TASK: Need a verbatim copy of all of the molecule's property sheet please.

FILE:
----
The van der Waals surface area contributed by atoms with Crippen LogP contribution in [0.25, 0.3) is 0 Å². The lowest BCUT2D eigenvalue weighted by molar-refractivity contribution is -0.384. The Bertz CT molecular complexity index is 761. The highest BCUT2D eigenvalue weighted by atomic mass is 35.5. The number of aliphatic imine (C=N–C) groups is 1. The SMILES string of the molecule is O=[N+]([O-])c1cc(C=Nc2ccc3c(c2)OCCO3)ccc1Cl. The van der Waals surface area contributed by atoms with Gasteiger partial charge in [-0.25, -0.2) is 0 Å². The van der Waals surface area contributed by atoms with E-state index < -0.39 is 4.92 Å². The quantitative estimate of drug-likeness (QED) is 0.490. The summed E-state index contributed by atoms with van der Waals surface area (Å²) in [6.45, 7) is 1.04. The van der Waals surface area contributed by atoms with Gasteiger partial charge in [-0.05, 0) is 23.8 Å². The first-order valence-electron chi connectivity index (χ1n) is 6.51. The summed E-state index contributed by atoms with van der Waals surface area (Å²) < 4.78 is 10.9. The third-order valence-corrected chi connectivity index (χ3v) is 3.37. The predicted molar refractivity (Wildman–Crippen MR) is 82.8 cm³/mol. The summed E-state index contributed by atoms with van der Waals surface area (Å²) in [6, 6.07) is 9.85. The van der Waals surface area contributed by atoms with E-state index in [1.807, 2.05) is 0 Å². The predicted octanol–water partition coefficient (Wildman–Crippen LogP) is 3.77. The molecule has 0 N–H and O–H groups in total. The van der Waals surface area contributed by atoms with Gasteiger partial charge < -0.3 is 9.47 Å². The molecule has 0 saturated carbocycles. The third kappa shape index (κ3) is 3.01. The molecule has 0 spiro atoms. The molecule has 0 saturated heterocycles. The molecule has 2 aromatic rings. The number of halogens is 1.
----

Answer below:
The van der Waals surface area contributed by atoms with Crippen LogP contribution in [0.25, 0.3) is 0 Å². The lowest BCUT2D eigenvalue weighted by molar-refractivity contribution is -0.384. The Bertz CT molecular complexity index is 761. The highest BCUT2D eigenvalue weighted by atomic mass is 35.5. The number of aliphatic imine (C=N–C) groups is 1. The SMILES string of the molecule is O=[N+]([O-])c1cc(C=Nc2ccc3c(c2)OCCO3)ccc1Cl. The van der Waals surface area contributed by atoms with Gasteiger partial charge in [-0.25, -0.2) is 0 Å². The van der Waals surface area contributed by atoms with E-state index < -0.39 is 4.92 Å². The quantitative estimate of drug-likeness (QED) is 0.490. The summed E-state index contributed by atoms with van der Waals surface area (Å²) in [6.45, 7) is 1.04. The van der Waals surface area contributed by atoms with Gasteiger partial charge in [-0.05, 0) is 23.8 Å². The first-order valence-electron chi connectivity index (χ1n) is 6.51. The summed E-state index contributed by atoms with van der Waals surface area (Å²) < 4.78 is 10.9. The third-order valence-corrected chi connectivity index (χ3v) is 3.37. The predicted molar refractivity (Wildman–Crippen MR) is 82.8 cm³/mol. The summed E-state index contributed by atoms with van der Waals surface area (Å²) in [6, 6.07) is 9.85. The van der Waals surface area contributed by atoms with E-state index in [1.807, 2.05) is 0 Å². The predicted octanol–water partition coefficient (Wildman–Crippen LogP) is 3.77. The molecule has 0 N–H and O–H groups in total. The van der Waals surface area contributed by atoms with Gasteiger partial charge < -0.3 is 9.47 Å². The molecule has 0 saturated carbocycles. The third kappa shape index (κ3) is 3.01. The molecule has 0 spiro atoms. The molecule has 0 saturated heterocycles. The molecule has 2 aromatic rings. The number of halogens is 1.